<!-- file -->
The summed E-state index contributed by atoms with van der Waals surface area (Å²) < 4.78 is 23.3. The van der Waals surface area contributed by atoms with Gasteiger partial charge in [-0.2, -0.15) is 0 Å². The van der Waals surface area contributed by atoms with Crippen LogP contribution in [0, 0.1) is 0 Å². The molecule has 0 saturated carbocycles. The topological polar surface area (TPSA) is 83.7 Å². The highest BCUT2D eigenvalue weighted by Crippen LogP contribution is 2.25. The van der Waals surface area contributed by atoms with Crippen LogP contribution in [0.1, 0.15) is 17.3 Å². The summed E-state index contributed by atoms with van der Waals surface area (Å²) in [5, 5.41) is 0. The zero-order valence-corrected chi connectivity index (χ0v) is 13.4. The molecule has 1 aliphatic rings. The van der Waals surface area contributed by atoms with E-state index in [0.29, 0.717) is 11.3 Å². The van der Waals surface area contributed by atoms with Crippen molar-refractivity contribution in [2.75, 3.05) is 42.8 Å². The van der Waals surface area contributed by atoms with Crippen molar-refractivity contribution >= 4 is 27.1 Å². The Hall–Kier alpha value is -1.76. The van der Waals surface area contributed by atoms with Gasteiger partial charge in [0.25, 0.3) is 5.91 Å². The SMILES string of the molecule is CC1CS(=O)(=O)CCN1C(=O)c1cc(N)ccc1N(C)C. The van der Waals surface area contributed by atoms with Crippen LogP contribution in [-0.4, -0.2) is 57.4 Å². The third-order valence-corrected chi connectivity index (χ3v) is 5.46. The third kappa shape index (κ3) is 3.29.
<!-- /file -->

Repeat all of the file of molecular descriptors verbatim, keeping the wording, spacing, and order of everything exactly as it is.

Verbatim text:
The summed E-state index contributed by atoms with van der Waals surface area (Å²) < 4.78 is 23.3. The van der Waals surface area contributed by atoms with Gasteiger partial charge in [-0.2, -0.15) is 0 Å². The van der Waals surface area contributed by atoms with Crippen LogP contribution in [0, 0.1) is 0 Å². The molecule has 0 saturated carbocycles. The topological polar surface area (TPSA) is 83.7 Å². The highest BCUT2D eigenvalue weighted by Crippen LogP contribution is 2.25. The van der Waals surface area contributed by atoms with Crippen LogP contribution in [0.1, 0.15) is 17.3 Å². The summed E-state index contributed by atoms with van der Waals surface area (Å²) in [5, 5.41) is 0. The zero-order valence-corrected chi connectivity index (χ0v) is 13.4. The molecule has 1 aliphatic rings. The van der Waals surface area contributed by atoms with E-state index in [0.29, 0.717) is 11.3 Å². The van der Waals surface area contributed by atoms with Crippen molar-refractivity contribution in [2.75, 3.05) is 42.8 Å². The van der Waals surface area contributed by atoms with Crippen molar-refractivity contribution >= 4 is 27.1 Å². The Hall–Kier alpha value is -1.76. The van der Waals surface area contributed by atoms with Gasteiger partial charge in [0.25, 0.3) is 5.91 Å². The SMILES string of the molecule is CC1CS(=O)(=O)CCN1C(=O)c1cc(N)ccc1N(C)C. The van der Waals surface area contributed by atoms with Crippen LogP contribution in [-0.4, -0.2) is 57.4 Å². The third-order valence-corrected chi connectivity index (χ3v) is 5.46. The third kappa shape index (κ3) is 3.29.